Are you suffering from hip dysplasia? If so, when is surgery necessary? According to an article presented by the International Hip Dysplasia Institute, hip dysplasia is a relatively common abnormality among American infants—accounting for 10% of total hip replacements.
What is Hip Dysplasia?
Hip dysplasia is a condition where the thigh bone is shaped abnormally or out of place so that it doesn't line up correctly with the socket in the pelvis. Over time, hip dysplasia gradually damages the tissue cushioning and cartilage in the affected joints leading to hip pain, unequal leg length, unstable hip joint, limping, or even dislocations.
Hip dysplasia often develops at birth—especially when the womb is crowded, and the ball of the baby's hip joint (i.e., femoral head) moves out of position. This misplacement leads to a shallower socket (acetabulum). The risk of hip dysplasia is higher in girls, large babies, breech presentations, first pregnancies, and babies who are swaddled inappropriately.
If the femoral head and the hip socket do not fit properly, the smooth cartilage between the two wears out due to high contact pressure. This wearing leads to loss of flexibility, stiffness, hip pain, and an increased risk of developing osteoarthritis.
How is Hip Dysplasia Treated?
Management and treatment for hip dysplasia mainly focus on protecting the affected joint from further damage and managing the hip pain—depending on the patient's unique needs. If detected early, doctors may use a harness or brace to support the joint as the baby develops.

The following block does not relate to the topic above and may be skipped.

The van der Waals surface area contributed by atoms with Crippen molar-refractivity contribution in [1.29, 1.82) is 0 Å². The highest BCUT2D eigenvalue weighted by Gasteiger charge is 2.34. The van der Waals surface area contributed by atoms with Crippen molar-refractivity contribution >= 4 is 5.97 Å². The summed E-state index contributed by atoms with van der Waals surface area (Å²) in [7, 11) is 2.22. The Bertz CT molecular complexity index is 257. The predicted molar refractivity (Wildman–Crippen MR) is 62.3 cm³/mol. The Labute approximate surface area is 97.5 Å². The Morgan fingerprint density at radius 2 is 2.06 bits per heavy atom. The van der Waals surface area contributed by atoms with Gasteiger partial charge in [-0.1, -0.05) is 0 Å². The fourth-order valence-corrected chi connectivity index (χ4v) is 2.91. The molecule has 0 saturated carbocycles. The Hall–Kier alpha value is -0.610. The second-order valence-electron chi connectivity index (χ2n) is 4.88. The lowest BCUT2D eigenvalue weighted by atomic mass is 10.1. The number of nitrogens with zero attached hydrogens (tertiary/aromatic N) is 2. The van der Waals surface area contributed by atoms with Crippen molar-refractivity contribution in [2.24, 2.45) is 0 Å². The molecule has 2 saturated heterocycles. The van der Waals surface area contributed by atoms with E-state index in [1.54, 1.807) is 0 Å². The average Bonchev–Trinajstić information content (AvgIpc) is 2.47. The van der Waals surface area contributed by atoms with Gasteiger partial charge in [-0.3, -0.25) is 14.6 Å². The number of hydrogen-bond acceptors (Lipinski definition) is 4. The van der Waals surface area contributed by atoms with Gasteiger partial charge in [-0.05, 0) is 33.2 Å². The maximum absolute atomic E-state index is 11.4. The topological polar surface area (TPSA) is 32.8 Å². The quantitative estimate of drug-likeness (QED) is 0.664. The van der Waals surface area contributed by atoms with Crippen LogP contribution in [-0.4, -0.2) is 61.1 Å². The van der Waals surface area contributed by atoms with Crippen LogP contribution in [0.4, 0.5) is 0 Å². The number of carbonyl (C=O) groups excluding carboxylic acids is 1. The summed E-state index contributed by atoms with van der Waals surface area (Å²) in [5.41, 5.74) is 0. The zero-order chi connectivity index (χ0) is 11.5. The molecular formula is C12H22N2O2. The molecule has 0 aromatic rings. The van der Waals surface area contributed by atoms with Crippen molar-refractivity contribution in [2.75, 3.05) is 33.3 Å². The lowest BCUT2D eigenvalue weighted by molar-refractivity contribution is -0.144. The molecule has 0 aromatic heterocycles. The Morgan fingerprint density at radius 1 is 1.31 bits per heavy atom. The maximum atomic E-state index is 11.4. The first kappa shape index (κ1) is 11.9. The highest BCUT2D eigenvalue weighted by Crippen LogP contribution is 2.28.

Physical exercise is also a great option to improve joint flexibility and strength.
Surgery is often the most viable treatment option when the condition is diagnosed in adulthood.
If the cartilage between the femoral ball and the socket is not excessively worn, doctors can perform realignment surgery. This surgery helps the ball fit better by repositioning and reshaping the socket. Doctors may also perform a periacetabular osteotomy. This procedure repositions the socket by detaching it from the pelvis and realigning it to match the ball.
Total hip replacement surgery is recommended only when the cartilage's damage is extensive, and the joint can no longer move smoothly. In such cases, the patient is often unable to carry out day-to-day activities due to intense hip pain.
Contact an Orthopedic Surgeon
In a nutshell, you need surgery for hip dysplasia if you're an adult. It's necessary to prevent further damage to the cartilage between the abnormal ball and hip socket. If you have any signs of hip dysplasia like chronic hip pain, it's highly advisable to seek professional healthcare for proper diagnosis and treatment by a qualified orthopedic surgeon. For more information on joint health, contact Daniel J. Albright, MD. Call (919) 863-6808.